Book Review: Night Beach by Kirsty Eagar

For Abbie, her life revolves around three things: art, the ocean, and Kane, her broody surfer step-cousin.  Always out of reach, Abbie watches him and obsesses over him.  But when Kane comes back from a mysterious surf trip to an even more mysterious island, Abbie senses that something is wrong.  Kane carries a darkness that threatens to envelop them both.

It’s hard to summarize Eagar’s brilliant, darkly gothic novel without giving too much of it away.  The book is about a girl with a heightened emotional state, and maybe because of this heightened state (or in spite of?), supernatural events begin to occur.  Readers looking for an intensely atmospheric and engrossing tale should look no further than this one.  Eagar somehow manages to spin a paranormal tale that feels firmly rooted in the real world.  I’ve said it before and it might as well be my mantra: Eagar is an author to watch.

The atmosphere isn’t the only aspect of Eagar’s novel that entraps the reader.  Vivid, authentic characters propel the narrative forward.  Abbie is raw and flawed, and her obsession with Kane is only one thing that clouds her judgment.  Her love of painting distorts reality for her, as she struggles to see beyond the surface of things.  Her creative impulses mirror her other impulses, and readers will find her exasperating as well as worth rooting for.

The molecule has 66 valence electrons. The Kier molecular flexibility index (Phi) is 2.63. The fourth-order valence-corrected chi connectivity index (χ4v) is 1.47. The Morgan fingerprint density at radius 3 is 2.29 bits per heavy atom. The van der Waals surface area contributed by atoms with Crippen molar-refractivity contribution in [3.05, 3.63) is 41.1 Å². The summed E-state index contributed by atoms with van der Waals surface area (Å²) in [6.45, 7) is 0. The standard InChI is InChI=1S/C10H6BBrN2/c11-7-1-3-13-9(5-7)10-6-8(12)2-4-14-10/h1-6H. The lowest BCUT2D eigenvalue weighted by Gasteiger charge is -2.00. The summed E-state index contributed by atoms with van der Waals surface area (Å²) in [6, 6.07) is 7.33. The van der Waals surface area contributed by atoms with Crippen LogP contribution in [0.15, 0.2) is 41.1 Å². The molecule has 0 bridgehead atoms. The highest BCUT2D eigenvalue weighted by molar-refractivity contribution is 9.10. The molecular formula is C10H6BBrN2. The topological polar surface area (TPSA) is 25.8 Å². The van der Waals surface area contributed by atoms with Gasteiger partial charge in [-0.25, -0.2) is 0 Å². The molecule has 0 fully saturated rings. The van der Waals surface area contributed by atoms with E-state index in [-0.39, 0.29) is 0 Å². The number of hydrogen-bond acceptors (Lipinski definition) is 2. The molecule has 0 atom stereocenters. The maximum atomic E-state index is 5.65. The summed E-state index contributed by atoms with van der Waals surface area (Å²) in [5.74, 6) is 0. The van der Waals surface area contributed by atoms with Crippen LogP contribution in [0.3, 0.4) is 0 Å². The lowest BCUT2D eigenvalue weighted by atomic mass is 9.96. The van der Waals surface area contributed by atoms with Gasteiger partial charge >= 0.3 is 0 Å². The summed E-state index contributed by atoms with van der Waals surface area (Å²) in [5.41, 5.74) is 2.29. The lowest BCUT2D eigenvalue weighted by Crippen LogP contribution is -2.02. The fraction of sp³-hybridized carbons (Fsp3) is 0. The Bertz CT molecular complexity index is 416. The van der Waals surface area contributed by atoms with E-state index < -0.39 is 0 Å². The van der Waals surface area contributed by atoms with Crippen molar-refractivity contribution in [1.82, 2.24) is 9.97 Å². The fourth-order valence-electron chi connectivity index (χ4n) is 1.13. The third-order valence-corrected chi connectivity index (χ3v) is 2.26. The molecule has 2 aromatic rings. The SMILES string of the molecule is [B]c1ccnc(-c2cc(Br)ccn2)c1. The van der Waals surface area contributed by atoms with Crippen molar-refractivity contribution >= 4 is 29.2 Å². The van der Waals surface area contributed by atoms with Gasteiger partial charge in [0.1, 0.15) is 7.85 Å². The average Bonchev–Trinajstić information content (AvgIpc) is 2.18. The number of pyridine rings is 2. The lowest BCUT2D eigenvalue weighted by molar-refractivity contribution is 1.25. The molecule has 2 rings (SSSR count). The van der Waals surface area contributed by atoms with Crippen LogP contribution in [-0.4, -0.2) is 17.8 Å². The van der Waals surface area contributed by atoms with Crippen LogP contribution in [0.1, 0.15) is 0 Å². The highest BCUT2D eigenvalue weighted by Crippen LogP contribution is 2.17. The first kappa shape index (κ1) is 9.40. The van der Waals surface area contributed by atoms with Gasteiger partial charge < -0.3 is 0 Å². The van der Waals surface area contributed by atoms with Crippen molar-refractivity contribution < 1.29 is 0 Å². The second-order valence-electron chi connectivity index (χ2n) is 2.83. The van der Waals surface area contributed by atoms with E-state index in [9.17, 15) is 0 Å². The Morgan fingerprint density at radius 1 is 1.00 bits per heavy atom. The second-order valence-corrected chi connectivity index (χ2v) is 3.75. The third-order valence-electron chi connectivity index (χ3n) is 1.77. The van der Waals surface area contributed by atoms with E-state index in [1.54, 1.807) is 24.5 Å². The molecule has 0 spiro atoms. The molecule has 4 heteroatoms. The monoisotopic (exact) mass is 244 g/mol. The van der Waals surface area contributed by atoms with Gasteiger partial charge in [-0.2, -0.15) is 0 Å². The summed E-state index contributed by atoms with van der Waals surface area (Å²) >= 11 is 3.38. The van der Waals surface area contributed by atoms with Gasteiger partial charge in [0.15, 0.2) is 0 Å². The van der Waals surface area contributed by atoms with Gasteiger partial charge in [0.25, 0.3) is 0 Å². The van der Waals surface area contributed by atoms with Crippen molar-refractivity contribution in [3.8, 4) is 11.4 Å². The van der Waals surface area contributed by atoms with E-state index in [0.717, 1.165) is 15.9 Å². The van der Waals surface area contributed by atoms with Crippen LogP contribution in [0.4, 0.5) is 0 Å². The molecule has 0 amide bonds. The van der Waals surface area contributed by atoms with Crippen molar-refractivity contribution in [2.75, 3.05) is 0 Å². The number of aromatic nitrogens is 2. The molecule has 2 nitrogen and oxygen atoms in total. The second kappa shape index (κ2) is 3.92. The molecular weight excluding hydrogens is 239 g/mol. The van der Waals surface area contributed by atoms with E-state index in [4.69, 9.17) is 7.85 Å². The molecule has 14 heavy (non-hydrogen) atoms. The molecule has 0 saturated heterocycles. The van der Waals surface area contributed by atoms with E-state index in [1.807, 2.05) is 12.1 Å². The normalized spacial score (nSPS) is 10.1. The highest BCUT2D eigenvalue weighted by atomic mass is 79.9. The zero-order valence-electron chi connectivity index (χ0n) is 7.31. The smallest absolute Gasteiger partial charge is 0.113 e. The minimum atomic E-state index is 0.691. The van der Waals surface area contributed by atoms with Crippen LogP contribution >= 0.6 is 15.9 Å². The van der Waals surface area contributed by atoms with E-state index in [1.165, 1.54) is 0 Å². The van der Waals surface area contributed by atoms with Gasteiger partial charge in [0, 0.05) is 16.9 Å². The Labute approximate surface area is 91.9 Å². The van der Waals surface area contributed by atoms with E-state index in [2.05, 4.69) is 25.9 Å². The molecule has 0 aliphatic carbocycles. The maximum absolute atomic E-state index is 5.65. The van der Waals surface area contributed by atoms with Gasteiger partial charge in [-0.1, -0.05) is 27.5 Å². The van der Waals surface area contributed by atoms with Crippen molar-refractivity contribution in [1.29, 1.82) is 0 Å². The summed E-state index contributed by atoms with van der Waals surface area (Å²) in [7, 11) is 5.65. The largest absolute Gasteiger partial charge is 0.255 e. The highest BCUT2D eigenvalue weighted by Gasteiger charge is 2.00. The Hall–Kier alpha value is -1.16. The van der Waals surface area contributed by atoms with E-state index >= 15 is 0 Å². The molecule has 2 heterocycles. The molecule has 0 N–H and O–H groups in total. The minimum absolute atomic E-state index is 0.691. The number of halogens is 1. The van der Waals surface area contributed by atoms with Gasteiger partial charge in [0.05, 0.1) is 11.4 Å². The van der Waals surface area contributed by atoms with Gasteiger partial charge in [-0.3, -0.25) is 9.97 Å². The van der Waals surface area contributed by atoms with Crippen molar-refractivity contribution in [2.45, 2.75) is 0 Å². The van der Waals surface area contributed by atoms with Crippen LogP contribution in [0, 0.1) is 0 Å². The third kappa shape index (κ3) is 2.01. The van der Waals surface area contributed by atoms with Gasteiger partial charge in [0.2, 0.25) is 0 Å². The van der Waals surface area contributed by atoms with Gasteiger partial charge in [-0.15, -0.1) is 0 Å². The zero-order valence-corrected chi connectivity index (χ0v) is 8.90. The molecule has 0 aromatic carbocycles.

Kane is harder to like, but because of Abbie’s fixation on him, it’s hard not to see the appeal.  He’s the quintessential surfer with a darker side, and while he’s definitely a selfish, hardened character, there’s no questioning his attraction.  Eagar is especially adept at creating characters who feel undeniably real: they may not be what you expect, and the story is the better for it.

Tension abounds in this taut novel.  Not every reader is going to “get” this one, and it’s certainly not the Eagar novel I’d recommend a person start with, but it has no shortage of merits.  Eagar’s prose is pitch-perfect, lush, and evocative.  There’s never a moment where she’s not in total control of her words, and the story moves along at a great clip as a result.  This is a stunning novel, and one that will stick with you long after you’ve reached the novel’s satisfyingly murky conclusion.


Night Beach by Kirsty Eagar. Penguin Books Australia: 2012.  Purchased copy.


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